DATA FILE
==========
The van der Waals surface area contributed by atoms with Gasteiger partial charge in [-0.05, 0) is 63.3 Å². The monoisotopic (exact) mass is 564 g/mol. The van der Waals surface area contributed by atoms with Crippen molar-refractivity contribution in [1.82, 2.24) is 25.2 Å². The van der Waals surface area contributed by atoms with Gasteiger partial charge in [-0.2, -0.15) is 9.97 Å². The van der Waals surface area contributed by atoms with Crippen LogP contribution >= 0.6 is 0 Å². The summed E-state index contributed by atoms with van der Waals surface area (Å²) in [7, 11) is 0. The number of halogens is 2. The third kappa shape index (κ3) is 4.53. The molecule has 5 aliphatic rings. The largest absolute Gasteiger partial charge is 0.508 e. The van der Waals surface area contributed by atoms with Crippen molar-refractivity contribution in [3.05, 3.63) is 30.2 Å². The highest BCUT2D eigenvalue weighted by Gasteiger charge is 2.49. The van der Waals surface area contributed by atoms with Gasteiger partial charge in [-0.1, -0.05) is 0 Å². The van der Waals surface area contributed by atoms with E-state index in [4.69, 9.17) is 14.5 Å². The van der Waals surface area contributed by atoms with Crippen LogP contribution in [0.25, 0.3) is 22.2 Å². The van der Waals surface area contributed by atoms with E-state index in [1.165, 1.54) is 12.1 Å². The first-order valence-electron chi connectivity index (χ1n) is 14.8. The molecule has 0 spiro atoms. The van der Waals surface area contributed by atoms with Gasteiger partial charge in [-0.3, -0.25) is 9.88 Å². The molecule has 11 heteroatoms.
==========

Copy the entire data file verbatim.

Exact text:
The van der Waals surface area contributed by atoms with Gasteiger partial charge in [-0.05, 0) is 63.3 Å². The monoisotopic (exact) mass is 564 g/mol. The van der Waals surface area contributed by atoms with Crippen molar-refractivity contribution in [1.82, 2.24) is 25.2 Å². The van der Waals surface area contributed by atoms with Gasteiger partial charge in [-0.2, -0.15) is 9.97 Å². The van der Waals surface area contributed by atoms with Crippen LogP contribution >= 0.6 is 0 Å². The summed E-state index contributed by atoms with van der Waals surface area (Å²) in [7, 11) is 0. The number of halogens is 2. The third kappa shape index (κ3) is 4.53. The molecule has 5 aliphatic rings. The largest absolute Gasteiger partial charge is 0.508 e. The van der Waals surface area contributed by atoms with Crippen molar-refractivity contribution in [3.05, 3.63) is 30.2 Å². The highest BCUT2D eigenvalue weighted by Gasteiger charge is 2.49. The van der Waals surface area contributed by atoms with Gasteiger partial charge in [-0.1, -0.05) is 0 Å². The van der Waals surface area contributed by atoms with E-state index in [4.69, 9.17) is 14.5 Å². The van der Waals surface area contributed by atoms with Crippen LogP contribution in [0.25, 0.3) is 22.2 Å². The van der Waals surface area contributed by atoms with E-state index in [1.165, 1.54) is 12.1 Å². The first-order valence-electron chi connectivity index (χ1n) is 14.8. The molecule has 0 spiro atoms. The van der Waals surface area contributed by atoms with Gasteiger partial charge in [-0.3, -0.25) is 9.88 Å². The molecule has 11 heteroatoms.